It is with great sadness that we report the passing of paragliding legend Richard Gallon, who died on his 47th birthday, 12 June 2020, after a long illness.
Richard started flying paragliders in the mid ‘80s at St Hilaire where he had grown up. By the end of the decade he was a member of the French team and a regular at the top competitions. He became PWC champion in 1993.
Along with Andy Heidegger and Sebastien Bourquin, Richard was one of the fathers of acro paragliding, and images of his acro flying are iconic for pilots who remember the early days. Many of us grey-haired pilots were inspired to explore the dynamic side of our wings by films such as Flamenco Dune, starring Richard. When Raul and Felix invented the SAT manoeuvre and the SAT team was born, Richard was a central member, drifting out of cross-country competitions in favour of acro.
Richard worked as a test and development pilot for many brands including Firebird, UP and Skywalk. In 2008 he wanted an acro wing but the company he was working for wasn’t interested, so he created his own wing “for fun” named after his daughter Emilie. Friends tried the wing and asked to buy one, and the brand AirG was born.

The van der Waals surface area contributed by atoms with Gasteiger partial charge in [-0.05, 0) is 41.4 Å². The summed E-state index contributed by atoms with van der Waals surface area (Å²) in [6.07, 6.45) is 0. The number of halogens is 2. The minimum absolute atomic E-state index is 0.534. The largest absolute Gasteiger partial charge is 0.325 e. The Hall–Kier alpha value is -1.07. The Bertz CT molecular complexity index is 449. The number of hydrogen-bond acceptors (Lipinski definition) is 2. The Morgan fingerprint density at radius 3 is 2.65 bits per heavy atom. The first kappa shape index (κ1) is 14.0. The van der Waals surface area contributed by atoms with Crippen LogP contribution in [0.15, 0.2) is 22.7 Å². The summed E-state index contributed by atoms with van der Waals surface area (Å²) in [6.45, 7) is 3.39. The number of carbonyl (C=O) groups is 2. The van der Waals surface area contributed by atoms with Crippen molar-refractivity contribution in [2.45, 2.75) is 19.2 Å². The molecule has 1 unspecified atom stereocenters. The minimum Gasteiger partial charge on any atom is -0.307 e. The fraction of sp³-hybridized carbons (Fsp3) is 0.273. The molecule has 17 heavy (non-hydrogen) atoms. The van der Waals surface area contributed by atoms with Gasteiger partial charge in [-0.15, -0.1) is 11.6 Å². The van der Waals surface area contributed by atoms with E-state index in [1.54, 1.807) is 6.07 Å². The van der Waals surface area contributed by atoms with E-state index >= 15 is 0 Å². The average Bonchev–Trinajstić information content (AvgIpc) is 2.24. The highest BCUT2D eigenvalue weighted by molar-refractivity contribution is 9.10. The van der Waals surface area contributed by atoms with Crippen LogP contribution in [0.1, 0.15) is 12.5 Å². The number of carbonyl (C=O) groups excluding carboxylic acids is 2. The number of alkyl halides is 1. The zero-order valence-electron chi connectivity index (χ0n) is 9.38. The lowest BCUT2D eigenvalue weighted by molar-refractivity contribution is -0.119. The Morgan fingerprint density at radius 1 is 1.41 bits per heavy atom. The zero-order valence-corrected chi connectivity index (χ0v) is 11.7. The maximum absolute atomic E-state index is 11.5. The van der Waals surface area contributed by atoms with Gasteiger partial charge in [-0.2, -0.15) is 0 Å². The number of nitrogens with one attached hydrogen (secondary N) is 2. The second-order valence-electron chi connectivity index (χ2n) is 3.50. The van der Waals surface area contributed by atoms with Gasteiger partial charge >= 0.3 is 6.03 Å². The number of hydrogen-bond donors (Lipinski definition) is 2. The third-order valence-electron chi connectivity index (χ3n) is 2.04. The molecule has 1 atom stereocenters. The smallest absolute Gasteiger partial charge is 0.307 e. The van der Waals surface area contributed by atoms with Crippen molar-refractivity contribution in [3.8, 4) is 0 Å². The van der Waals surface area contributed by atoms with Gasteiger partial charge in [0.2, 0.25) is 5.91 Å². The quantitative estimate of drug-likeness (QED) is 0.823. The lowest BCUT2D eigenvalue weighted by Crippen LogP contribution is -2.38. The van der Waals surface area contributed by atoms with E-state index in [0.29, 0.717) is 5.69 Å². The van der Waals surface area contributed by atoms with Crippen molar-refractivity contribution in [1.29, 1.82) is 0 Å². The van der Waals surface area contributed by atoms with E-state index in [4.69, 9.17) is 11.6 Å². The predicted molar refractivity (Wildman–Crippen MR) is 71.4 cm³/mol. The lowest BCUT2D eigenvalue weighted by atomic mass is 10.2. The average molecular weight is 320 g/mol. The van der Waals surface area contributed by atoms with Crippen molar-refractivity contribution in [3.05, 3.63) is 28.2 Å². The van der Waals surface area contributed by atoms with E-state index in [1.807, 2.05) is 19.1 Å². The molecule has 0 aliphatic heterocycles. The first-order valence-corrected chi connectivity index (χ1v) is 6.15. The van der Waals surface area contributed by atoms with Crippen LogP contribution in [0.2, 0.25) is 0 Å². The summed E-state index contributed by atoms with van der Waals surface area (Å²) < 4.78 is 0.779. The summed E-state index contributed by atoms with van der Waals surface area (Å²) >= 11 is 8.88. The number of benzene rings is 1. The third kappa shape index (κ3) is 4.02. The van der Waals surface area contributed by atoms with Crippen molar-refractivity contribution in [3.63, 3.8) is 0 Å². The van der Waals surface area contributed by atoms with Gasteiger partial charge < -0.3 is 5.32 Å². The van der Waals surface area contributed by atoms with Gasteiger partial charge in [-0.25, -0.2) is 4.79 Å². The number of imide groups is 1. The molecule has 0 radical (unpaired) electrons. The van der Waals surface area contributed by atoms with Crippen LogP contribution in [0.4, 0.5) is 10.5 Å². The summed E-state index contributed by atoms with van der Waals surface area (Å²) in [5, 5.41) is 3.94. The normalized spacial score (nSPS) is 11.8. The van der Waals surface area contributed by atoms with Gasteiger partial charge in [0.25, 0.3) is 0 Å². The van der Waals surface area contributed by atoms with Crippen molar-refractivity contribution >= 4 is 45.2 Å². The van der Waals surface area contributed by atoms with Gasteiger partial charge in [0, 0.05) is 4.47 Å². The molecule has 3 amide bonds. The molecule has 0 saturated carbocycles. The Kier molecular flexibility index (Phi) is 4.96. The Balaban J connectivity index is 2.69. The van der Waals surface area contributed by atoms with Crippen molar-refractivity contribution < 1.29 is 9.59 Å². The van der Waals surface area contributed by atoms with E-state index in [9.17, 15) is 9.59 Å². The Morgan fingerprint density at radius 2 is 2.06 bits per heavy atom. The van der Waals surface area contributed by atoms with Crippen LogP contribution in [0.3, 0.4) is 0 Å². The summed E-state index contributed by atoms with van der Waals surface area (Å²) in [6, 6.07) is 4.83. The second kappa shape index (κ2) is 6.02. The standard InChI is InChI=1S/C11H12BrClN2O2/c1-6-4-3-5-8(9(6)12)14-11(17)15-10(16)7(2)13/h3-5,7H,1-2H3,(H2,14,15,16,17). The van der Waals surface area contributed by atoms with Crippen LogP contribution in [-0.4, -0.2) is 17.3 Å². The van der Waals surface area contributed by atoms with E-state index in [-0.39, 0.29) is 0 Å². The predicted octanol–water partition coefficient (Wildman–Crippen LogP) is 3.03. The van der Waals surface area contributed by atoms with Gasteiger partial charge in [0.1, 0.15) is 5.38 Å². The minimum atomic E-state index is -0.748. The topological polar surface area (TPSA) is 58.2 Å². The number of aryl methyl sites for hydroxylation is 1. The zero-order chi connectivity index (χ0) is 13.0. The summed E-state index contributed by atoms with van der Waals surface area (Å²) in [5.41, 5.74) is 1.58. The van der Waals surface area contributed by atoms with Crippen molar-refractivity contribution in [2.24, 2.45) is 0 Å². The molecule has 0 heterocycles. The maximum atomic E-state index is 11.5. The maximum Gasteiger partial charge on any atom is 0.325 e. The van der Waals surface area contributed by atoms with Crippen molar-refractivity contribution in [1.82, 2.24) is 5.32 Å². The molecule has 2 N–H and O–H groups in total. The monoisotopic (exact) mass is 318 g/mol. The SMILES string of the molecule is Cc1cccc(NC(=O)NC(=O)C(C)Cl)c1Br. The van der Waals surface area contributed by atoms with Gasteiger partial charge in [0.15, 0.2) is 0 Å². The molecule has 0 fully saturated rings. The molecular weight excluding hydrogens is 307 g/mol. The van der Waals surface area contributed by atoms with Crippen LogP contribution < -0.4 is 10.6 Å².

Despite being small, AirG supported and sponsored upcoming pilots. To Richard, acro paragliding was a family and he wanted to support it as much as he could. When he became ill in 2017 he handed over the company to the young pilots he had been working with.
After the creation of AirG Richard returned to the cross-country competition scene, becoming a regular on the circuit and taking a Paragliding World Cup win at Val Lourens, France in 2015. In an interview with France’s Parapente Magazine last year he said he still wanted to discover new places to fly, and dreamed of a return to the long competition tasks of old.
Richard will be remembered most for his spirit and his generosity. He was a top pilot who always had time for others in the sport. As he said to Parapente Magazine, “The more I fly, the more I realise that whatever the era or the people, we are all the same. We all have the same emotion at the landing. We can all understand each other.”
He will be missed by our family of pilots. We send our heartfelt sympathy to his family, friends and the team at AirG.